How to manage clover under derogation constraints

The Nitrates Derogation allows more intensive farmers to operate at a higher stocking rate than that stipulated in the Nitrates Directive, subject to adherence to stricter rules to be implemented by the Department of Agriculture.

It will run to the end of 2021 when the fourth programme concludes.

There are over 7,000 intensively stocked farmers availing of the derogation, and, in effect, a farmer must not exceed two dairy cows per hectare without a derogation, but can farm at almost three cows per hectare if approved for a derogation.

Correcting soil pH, the inclusion of clover in swards and grassland management provide a significant opportunity for farmers to maximise the nutrient use of both the organic and inorganic inputs into the farm, while balancing production and the environment.

Within derogation, all new grass reseeding must include a minimum clover content as part of the grass seed mixture; however, the inclusion rate must not exceed 50% of the sward mixture.

According to Bill Reilly, technical representative for Germinal Ireland, there are key techniques and practices farmers should adhere to, in order to utilise the inclusion of clover effectively.

Sowing clover into a new or existing sward

In order for clover to establish effectively in the soil, a pH of 6.3-6.5 is optimum and therefore lime application in sub-optimal pH soils is required prior to sowing clover.

Bill advises that clover be sown into a clean firm seedbed that is ring-rolled prior to sowing and seed is sown at a depth of 5-10mm. As clover growth begins at about 8-10º, clover is ideally sown into a warm soil.

Over-seeding clover into an existing sward is another option for farmers, which can be carried out by slot seeding, direct drill method or broadcast. However, under derogation, and if incorporating clover into an existing sward, this must be done in the same calendar as the original reseed.

Post-sowing fertiliser application should be no more than 40 units of nitrogen (N) per acre, so as not to overstimulate the growth of companion grasses that have been sown with the clover. Bill further recommends the application of phosphate and potash on soil indices <3.

Weed control in a clover sward

As chemistry is becoming more limited, particularly with post-emergence weed control products, the best approach according to Bill is to completely get rid of the old sward prior to reseeding.

By using glyphosate and allowing sufficient time for it to work (five to six weeks) will mean that any old plants are completely eliminated from the sward. This is important so as the new clover sward is not competing with old established grasses in the ley.

Post-emergence sward management practices apply as they would for any reseed. Grazing recommendations state that the sward should be grazed by youngstock once it withstands the ‘pull test’. Grazing a new reseed, where possible, will help ensure a better tillered and denser sward.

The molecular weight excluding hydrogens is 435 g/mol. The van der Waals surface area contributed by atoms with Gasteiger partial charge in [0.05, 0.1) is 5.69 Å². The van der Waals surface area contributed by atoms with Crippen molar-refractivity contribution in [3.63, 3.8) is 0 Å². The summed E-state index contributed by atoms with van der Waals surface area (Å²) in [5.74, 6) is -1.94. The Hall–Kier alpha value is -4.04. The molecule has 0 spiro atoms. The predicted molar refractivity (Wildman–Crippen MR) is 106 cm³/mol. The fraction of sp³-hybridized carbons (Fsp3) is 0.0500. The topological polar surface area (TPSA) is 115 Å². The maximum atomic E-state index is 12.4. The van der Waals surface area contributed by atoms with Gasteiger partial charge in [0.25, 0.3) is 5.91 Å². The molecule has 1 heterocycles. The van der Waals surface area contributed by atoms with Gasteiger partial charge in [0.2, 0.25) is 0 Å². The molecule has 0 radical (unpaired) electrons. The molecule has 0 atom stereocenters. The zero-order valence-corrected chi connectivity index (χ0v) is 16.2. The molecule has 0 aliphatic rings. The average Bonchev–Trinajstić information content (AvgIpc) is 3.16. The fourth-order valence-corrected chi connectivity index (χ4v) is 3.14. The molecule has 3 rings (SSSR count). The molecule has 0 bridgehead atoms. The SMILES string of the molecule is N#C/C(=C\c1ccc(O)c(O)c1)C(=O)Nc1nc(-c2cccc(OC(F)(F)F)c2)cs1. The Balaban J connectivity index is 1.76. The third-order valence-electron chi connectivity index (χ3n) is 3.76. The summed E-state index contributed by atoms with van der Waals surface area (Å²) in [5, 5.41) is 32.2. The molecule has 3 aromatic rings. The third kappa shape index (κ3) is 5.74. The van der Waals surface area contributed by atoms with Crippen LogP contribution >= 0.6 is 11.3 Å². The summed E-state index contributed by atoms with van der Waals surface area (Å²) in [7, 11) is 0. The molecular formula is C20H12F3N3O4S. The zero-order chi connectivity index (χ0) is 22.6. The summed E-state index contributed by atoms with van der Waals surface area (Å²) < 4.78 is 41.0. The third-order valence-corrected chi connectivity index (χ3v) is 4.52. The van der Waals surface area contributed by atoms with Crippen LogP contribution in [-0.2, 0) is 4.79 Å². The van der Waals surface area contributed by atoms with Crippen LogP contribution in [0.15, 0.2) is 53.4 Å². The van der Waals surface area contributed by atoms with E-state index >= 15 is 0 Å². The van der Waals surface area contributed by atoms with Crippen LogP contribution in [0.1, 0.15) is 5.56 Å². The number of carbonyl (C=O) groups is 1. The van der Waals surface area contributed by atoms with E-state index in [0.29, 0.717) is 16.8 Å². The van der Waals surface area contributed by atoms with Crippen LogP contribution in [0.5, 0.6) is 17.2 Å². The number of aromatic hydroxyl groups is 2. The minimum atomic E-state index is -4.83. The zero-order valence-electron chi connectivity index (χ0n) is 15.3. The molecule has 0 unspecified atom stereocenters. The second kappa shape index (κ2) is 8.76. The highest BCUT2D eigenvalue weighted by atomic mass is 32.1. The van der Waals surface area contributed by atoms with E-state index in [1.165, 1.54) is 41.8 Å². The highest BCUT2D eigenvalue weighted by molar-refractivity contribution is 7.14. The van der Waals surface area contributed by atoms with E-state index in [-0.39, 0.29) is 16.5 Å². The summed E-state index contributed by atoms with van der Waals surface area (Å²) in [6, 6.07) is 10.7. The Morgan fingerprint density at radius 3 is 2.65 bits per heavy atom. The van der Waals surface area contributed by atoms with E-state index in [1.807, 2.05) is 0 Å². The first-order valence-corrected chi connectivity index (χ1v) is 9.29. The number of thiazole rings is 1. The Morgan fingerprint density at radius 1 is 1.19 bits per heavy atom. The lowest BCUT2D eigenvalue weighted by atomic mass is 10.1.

In order to reap animal performance benefits in the form of increased milk solid production or increased liveweight gains, 25–30% white clover should be targeted in the sward.

Bill outlines that this performance benefit will be due to increased dry matter intake (DMI), which comes from the inclusion of clover in the sward. He explains that the energy density of clover is higher than that of perennial ryegrasses.

Words of caution when introducing clover to swards

Clover has a tendency to be very dominant in the sward, especially if covers are being grazed very low or being used in a silage sward. Bill recommends that clover is not used in silage swards to avoid this.

From an animal health perspective, Bill also highlights that bloat can be an issue if stock are not used to high levels of clover in their diet, and so they should be introduced slowly to it. Alternatively, stock should be supplemented with a fibre source; such as hay or straw.

Bill warns that extra care should be taken when grazing clover swards on foggy/damp mornings, as the Saponin content of the white clover is increased at that point. This is the compound in the plant that is directly linked to bloating in ruminants.

The Germinal white clover breeding programme is carried out in the Institute of Biological, Environmental and Rural Sciences (IBERS) at Aberystwyth University, where research into improving the physiology of white clover for grazing, for drought tolerance and for improving the phosphorous and potassium use efficiency (PUE) is being carried out.

All Germinal mixtures are available with or without clover. From January 1, 2020, farms in derogation must include 0.6kg clover per acre or 1.0kg coated clover per acre when reseeding.

White, red or a mixture of both white and red clover is acceptable. Germinal mixtures have been developed in line with these derogation guidelines; however, they can be adjusted where required.

Further information

Find out more about Germinal’s grass mixtures here